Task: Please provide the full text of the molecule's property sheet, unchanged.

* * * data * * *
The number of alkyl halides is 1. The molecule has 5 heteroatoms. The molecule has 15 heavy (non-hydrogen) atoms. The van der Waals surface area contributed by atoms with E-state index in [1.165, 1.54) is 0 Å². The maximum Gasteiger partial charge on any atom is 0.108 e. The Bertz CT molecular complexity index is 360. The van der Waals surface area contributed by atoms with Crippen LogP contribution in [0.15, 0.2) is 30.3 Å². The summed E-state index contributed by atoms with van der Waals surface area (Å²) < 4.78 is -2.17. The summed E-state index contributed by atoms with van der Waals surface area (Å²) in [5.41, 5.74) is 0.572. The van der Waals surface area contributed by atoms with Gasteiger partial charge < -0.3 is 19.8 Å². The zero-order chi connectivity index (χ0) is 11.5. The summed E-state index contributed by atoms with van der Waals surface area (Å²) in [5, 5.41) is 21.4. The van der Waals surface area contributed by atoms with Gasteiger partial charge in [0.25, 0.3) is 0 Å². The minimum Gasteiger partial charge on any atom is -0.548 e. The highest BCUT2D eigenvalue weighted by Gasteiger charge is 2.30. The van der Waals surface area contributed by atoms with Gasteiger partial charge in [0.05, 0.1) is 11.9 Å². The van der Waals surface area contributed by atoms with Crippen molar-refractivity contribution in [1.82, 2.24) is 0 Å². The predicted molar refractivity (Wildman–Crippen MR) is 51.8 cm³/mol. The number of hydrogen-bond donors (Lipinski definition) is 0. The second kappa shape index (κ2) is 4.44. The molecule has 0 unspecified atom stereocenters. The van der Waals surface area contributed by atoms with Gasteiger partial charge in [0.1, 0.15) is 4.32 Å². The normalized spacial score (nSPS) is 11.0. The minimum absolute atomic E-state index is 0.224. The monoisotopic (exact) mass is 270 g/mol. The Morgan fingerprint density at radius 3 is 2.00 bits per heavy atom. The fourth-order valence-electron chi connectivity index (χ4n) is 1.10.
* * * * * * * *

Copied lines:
The number of alkyl halides is 1. The molecule has 5 heteroatoms. The molecule has 15 heavy (non-hydrogen) atoms. The van der Waals surface area contributed by atoms with E-state index in [1.165, 1.54) is 0 Å². The maximum Gasteiger partial charge on any atom is 0.108 e. The Bertz CT molecular complexity index is 360. The van der Waals surface area contributed by atoms with Crippen LogP contribution in [0.15, 0.2) is 30.3 Å². The summed E-state index contributed by atoms with van der Waals surface area (Å²) < 4.78 is -2.17. The summed E-state index contributed by atoms with van der Waals surface area (Å²) in [5.41, 5.74) is 0.572. The van der Waals surface area contributed by atoms with Gasteiger partial charge < -0.3 is 19.8 Å². The zero-order chi connectivity index (χ0) is 11.5. The summed E-state index contributed by atoms with van der Waals surface area (Å²) in [5, 5.41) is 21.4. The van der Waals surface area contributed by atoms with Gasteiger partial charge in [0.25, 0.3) is 0 Å². The minimum Gasteiger partial charge on any atom is -0.548 e. The highest BCUT2D eigenvalue weighted by Gasteiger charge is 2.30. The van der Waals surface area contributed by atoms with Gasteiger partial charge in [0.05, 0.1) is 11.9 Å². The van der Waals surface area contributed by atoms with Crippen molar-refractivity contribution in [1.82, 2.24) is 0 Å². The predicted molar refractivity (Wildman–Crippen MR) is 51.8 cm³/mol. The number of hydrogen-bond donors (Lipinski definition) is 0. The second kappa shape index (κ2) is 4.44. The molecule has 0 unspecified atom stereocenters. The van der Waals surface area contributed by atoms with Gasteiger partial charge in [0.1, 0.15) is 4.32 Å². The normalized spacial score (nSPS) is 11.0. The minimum absolute atomic E-state index is 0.224. The monoisotopic (exact) mass is 270 g/mol. The Morgan fingerprint density at radius 3 is 2.00 bits per heavy atom. The fourth-order valence-electron chi connectivity index (χ4n) is 1.10.